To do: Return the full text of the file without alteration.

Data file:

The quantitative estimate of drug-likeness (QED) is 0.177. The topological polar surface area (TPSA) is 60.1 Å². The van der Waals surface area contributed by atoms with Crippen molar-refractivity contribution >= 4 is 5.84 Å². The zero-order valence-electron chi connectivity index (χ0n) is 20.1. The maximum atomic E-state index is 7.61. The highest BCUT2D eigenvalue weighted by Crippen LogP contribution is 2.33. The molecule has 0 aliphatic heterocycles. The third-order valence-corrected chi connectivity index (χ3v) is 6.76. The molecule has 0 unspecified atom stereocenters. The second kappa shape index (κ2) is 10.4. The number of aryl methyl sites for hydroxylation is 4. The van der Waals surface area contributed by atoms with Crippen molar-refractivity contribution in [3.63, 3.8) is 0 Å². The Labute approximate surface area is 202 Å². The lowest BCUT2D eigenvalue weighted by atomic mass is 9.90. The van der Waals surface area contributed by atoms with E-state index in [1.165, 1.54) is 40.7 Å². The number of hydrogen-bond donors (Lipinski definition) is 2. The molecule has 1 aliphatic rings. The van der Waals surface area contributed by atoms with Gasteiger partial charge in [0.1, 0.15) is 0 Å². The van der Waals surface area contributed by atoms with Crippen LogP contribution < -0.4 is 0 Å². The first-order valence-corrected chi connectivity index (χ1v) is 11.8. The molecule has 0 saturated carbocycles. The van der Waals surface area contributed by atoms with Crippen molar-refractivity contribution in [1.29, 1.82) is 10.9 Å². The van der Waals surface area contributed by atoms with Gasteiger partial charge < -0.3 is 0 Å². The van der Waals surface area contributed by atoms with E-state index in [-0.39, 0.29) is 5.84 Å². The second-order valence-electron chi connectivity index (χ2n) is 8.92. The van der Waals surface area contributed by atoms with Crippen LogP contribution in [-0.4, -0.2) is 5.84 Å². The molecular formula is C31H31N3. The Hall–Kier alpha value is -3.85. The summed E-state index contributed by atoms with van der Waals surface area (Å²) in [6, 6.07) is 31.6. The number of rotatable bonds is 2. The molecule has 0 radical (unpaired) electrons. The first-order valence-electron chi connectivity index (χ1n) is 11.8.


The quantitative estimate of drug-likeness (QED) is 0.177. The topological polar surface area (TPSA) is 60.1 Å². The van der Waals surface area contributed by atoms with Crippen molar-refractivity contribution >= 4 is 5.84 Å². The zero-order valence-electron chi connectivity index (χ0n) is 20.1. The maximum atomic E-state index is 7.61. The highest BCUT2D eigenvalue weighted by Crippen LogP contribution is 2.33. The molecule has 0 aliphatic heterocycles. The third-order valence-corrected chi connectivity index (χ3v) is 6.76. The molecule has 0 unspecified atom stereocenters. The second kappa shape index (κ2) is 10.4. The number of aryl methyl sites for hydroxylation is 4. The van der Waals surface area contributed by atoms with Crippen molar-refractivity contribution in [3.63, 3.8) is 0 Å². The Labute approximate surface area is 202 Å². The lowest BCUT2D eigenvalue weighted by atomic mass is 9.90. The van der Waals surface area contributed by atoms with E-state index in [1.165, 1.54) is 40.7 Å². The number of hydrogen-bond donors (Lipinski definition) is 2. The molecule has 1 aliphatic rings. The van der Waals surface area contributed by atoms with Gasteiger partial charge in [0.1, 0.15) is 0 Å². The van der Waals surface area contributed by atoms with Crippen LogP contribution < -0.4 is 0 Å². The first-order valence-corrected chi connectivity index (χ1v) is 11.8. The molecule has 0 saturated carbocycles. The van der Waals surface area contributed by atoms with Crippen molar-refractivity contribution in [1.29, 1.82) is 10.9 Å². The van der Waals surface area contributed by atoms with Gasteiger partial charge < -0.3 is 0 Å². The van der Waals surface area contributed by atoms with E-state index in [-0.39, 0.29) is 5.84 Å². The second-order valence-electron chi connectivity index (χ2n) is 8.92. The van der Waals surface area contributed by atoms with Crippen LogP contribution in [-0.4, -0.2) is 5.84 Å². The molecular formula is C31H31N3. The Hall–Kier alpha value is -3.85. The summed E-state index contributed by atoms with van der Waals surface area (Å²) in [6, 6.07) is 31.6. The number of rotatable bonds is 2. The molecule has 0 radical (unpaired) electrons. The first-order valence-electron chi connectivity index (χ1n) is 11.8.